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Just finished this audiobook by Melinda Gates. Every chapter was riveting and yet repugnant in the sense that our history of how women have been treated on this planet is abominable. As I remarked earlier, I would not normally have been interested in a book about women. Again, not that I have anything against women, just that my reading interests usually center around science and self-help these days. But the blinders so to speak have been removed from my eyes and I found Gates’s book a profound and important read. I think the most heart wrenching stories for me came from Melinda’s accounts of the sex worker trade in India and how women there have so few choices to make to feed their children. If you can’t muster any sympathy for these women after listening to these stories, I’m not sure you’ll be able to muster sympathy for much else. We live in a world of competing sympathies I know. There is so much that vies for our attentions and our concern. I think the most poignant sentence in this book for me was Melinda’s revelation that women ultimately have a much greater ability to ‘absorb pain’ compared to most men. Not all men, just most. She wrote that sentence in the context of ending warfare for world peace. Women seem to have advanced abilities to not inflict ‘eye for an eye’ justice, rather justice that doesn’t continue the cycle of violence. We could definitely use Melinda’s moment of lift for all girls growing up on our planet, as well as all boys. We also need it for those whose gender is more fluid and not as easily defined by current cultural norms. We can do this. We have the capability as humans to sympathize and empathize with our fellow humans. My hope is that we can all use this ‘superpower’ of ours if you will to lift one another up and not tear each other down. I hope you’ll take a moment to listen/read this incredible piece of writing. Again, if only you have time for the 1st chapter it’s so worth it. Thanks for stopping by, Drew🙏 #melindagates #themomentoflift #thoughtsandthingsifindinteresting

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Some hope on the horizon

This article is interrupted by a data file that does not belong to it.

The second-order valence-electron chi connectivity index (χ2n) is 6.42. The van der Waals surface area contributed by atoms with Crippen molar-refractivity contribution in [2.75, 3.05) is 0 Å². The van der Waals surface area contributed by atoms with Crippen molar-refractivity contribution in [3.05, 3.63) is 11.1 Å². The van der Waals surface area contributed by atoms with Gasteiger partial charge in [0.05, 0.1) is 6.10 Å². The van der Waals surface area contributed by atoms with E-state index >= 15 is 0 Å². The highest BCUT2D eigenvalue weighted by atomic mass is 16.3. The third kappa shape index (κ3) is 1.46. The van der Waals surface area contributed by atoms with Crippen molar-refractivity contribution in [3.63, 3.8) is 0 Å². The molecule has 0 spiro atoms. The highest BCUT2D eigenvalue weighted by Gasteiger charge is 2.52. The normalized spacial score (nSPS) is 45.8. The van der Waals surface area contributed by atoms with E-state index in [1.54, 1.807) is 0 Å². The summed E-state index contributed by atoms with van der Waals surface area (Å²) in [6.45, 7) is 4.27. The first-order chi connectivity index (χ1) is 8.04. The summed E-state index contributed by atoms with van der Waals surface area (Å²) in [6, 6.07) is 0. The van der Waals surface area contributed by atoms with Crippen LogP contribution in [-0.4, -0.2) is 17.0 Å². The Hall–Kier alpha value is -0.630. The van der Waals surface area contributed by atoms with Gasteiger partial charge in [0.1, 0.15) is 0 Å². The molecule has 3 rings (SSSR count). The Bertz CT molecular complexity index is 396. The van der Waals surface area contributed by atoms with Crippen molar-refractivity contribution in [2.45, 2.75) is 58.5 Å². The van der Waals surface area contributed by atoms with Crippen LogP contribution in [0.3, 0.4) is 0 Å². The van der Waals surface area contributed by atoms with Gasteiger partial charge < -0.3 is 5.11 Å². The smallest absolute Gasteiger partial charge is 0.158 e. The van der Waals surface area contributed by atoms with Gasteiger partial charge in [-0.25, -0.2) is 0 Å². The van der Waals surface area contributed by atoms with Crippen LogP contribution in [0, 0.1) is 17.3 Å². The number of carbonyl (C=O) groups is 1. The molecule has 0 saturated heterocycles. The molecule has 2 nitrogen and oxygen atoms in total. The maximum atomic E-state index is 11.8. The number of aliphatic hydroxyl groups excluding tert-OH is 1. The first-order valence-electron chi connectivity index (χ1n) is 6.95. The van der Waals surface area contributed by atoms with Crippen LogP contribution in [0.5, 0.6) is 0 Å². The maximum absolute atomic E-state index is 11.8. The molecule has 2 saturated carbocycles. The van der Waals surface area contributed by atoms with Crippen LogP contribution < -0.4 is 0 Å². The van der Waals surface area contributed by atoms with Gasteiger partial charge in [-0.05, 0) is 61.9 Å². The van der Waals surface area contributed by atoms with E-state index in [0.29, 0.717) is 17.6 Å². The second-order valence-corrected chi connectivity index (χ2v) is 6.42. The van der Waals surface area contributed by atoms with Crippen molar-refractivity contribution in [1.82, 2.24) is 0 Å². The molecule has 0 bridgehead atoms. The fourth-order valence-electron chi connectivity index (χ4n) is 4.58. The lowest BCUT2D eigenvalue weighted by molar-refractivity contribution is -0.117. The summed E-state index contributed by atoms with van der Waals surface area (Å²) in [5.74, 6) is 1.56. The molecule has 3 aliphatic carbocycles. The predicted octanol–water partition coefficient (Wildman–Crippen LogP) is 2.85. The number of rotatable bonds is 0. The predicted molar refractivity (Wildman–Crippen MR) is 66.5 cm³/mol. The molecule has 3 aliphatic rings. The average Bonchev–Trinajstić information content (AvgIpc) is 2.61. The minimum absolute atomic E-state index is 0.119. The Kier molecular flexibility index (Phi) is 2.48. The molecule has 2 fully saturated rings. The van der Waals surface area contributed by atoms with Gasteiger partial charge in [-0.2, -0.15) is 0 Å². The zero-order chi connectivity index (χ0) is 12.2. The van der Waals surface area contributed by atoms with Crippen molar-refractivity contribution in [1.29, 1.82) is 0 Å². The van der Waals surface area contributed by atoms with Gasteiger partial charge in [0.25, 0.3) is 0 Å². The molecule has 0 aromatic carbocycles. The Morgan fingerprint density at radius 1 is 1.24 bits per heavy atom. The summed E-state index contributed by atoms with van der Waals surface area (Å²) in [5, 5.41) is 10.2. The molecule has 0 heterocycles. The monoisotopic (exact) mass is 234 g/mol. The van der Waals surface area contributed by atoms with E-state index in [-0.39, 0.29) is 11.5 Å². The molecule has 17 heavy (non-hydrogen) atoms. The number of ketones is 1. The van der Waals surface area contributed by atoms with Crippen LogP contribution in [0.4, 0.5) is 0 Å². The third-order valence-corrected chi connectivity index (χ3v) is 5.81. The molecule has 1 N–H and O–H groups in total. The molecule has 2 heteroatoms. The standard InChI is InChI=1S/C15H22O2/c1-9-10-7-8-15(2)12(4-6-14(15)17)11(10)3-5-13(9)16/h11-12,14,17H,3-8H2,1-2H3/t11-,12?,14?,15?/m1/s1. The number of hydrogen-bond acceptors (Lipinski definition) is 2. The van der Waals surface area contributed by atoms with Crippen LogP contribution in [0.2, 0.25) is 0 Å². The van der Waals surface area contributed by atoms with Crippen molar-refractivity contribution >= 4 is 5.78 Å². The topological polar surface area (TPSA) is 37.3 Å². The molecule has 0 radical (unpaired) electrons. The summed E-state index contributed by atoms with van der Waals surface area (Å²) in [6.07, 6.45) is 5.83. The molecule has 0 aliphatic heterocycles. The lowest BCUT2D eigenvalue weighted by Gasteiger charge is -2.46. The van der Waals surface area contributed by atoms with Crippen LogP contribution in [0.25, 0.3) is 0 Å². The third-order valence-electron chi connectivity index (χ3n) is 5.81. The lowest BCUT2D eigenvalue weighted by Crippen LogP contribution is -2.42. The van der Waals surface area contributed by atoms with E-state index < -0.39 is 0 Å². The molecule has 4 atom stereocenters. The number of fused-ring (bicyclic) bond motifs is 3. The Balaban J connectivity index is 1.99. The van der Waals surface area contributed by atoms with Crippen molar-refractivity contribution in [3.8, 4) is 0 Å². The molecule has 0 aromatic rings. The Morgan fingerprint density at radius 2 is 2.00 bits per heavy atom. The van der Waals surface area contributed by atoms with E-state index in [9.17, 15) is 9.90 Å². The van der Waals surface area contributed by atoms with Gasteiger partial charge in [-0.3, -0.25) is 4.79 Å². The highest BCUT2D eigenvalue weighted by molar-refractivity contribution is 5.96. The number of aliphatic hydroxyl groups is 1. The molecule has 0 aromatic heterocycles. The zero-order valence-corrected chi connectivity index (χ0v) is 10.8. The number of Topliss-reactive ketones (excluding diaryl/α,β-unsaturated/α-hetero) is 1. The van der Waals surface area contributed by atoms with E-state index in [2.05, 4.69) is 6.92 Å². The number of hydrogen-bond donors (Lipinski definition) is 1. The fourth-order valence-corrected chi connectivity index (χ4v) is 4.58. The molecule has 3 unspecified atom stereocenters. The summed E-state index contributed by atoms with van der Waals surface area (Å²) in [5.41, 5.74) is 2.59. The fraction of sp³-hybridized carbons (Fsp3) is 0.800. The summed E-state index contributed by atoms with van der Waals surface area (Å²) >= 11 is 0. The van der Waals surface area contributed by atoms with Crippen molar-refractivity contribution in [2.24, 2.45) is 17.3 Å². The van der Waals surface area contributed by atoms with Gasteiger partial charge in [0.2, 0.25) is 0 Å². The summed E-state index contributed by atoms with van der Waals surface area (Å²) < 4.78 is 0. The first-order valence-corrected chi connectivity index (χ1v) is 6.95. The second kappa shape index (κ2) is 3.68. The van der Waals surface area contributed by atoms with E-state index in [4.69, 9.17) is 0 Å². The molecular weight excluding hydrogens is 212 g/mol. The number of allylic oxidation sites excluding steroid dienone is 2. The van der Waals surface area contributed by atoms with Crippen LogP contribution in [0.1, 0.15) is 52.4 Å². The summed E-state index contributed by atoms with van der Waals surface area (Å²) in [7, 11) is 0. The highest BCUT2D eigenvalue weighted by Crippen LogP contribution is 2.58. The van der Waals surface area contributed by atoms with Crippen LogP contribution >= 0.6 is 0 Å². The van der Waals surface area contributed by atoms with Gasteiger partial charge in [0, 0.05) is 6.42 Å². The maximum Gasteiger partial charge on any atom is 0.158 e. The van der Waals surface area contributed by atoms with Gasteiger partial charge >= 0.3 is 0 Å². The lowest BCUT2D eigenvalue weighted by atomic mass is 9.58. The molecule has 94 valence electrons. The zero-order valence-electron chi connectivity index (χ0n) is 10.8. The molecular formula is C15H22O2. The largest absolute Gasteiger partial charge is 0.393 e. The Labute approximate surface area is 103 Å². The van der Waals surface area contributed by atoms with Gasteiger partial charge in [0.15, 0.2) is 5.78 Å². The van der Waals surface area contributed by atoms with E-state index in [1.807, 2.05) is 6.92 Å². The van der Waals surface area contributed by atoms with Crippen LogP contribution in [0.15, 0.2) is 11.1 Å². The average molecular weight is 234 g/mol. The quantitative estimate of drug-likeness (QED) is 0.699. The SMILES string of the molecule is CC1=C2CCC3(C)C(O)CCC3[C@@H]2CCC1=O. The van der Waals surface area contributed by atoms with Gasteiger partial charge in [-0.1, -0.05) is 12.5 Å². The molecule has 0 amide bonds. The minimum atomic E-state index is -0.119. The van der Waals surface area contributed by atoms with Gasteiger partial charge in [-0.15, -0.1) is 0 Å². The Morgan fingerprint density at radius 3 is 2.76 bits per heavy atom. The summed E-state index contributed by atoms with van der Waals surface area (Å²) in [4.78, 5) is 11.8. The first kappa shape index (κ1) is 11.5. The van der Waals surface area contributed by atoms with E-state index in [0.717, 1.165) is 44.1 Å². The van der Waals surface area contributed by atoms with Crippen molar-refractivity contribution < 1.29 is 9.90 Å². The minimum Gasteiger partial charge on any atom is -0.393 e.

At a time when hope can seem like a rare commodity, I just discovered this black woman’s work in agriculture and wanted to share in the case you may not have heard about her.

I am renewed in spirit for what I see others doing around me like this farmer to bring that much needed hope to the masses (see links below).

I started listening to a podcast last night called ‘To The Best Of Our Knowledge’ from Wisconsin Public Radio, co-founded and hosted by Anne Strainchamps.

Absolutely wonderful journalism and storytelling.

They featured a black woman farmer by the name of Leah Penniman who farms in New York State.

The episode’s title ‘Growing Justice’ caught my eye (see link below):

Leah’s story and her way of telling her own story is so inspiring.

After listening to her speak on the podcast interview I found her farm’s website (see link below):

Our Team

, and then a Today Show interview she did (see link below):

There is SO much hope that springs from her and those around her.

Had to share.

Would love to hear your thoughts if you get a chance to check out this podcast episode and/or this interview from The Today Show.

Pretty powerful stuff.

Turns out justice, dignity, respect, and yes, even money, does grow on trees, as well as the soil the trees are growing in.

Thanks for stopping by🙏

Link to a public post on my Facebook page (see below):

Quick posts from Instagram and Facebook

Took a walk to get outside and found myself going inward 🙂 Thanks John Muir 🙂

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Been a while I know. Hope everyone’s hanging in there🙏 I’ve had some health and work issues that have prevented me from getting back to my 50 @ 50 challenge training. Hoping to resume here in the next few days. I took an early AM walk this morning down to the beach. Saw a few things that caught my eye and made me start thinking about the concept of resilience. I’ve been hearing that term alot lately. I’ve walked by the plants in these pictures many times since we moved to La Selva Beach back in 2011. 9 years this December. Hard to believe it’s been that long. The 1st plant growing right next to the railroad tracks is I think a lupine based on the pods and leaf arrangement. The other plant on the beach with the pretty purplish flowers is an unknown to me in terms of a name. I also liked the juxtaposition of the tiny purple flowering plant growing in nearly 0% organic matter soil (ie. Beach sand) next to an eroded storm water outlet structure that’s clearly had better days. What really stood out to me this morning was just how inhospitable (from my vantage point) the environment that these plants were growing, and, seemingly thriving. Blooming where we’re planted is often a phrase I hear about humans and how we must strive to make our lives meaningful where we are currently. These resilient plants are helping me see that today. I want to have roots that can thrive even in the most stressful of conditions. I have a lot to learn from these plants I think. My late friend Tricia McCauley would have probably had some interesting things to share about these plants. RIP dear Tricia. I better get to learning about these plants while I still have breath. Thanks for reading this, and, as always, thanks for stopping by. Kindest regards, Drew #resilience #earlymorningwalk #plantmoreplants #neverforgettriciamccauley #plantsaremagic #lookingup #plantshealingpeople #plantshealinglandscapes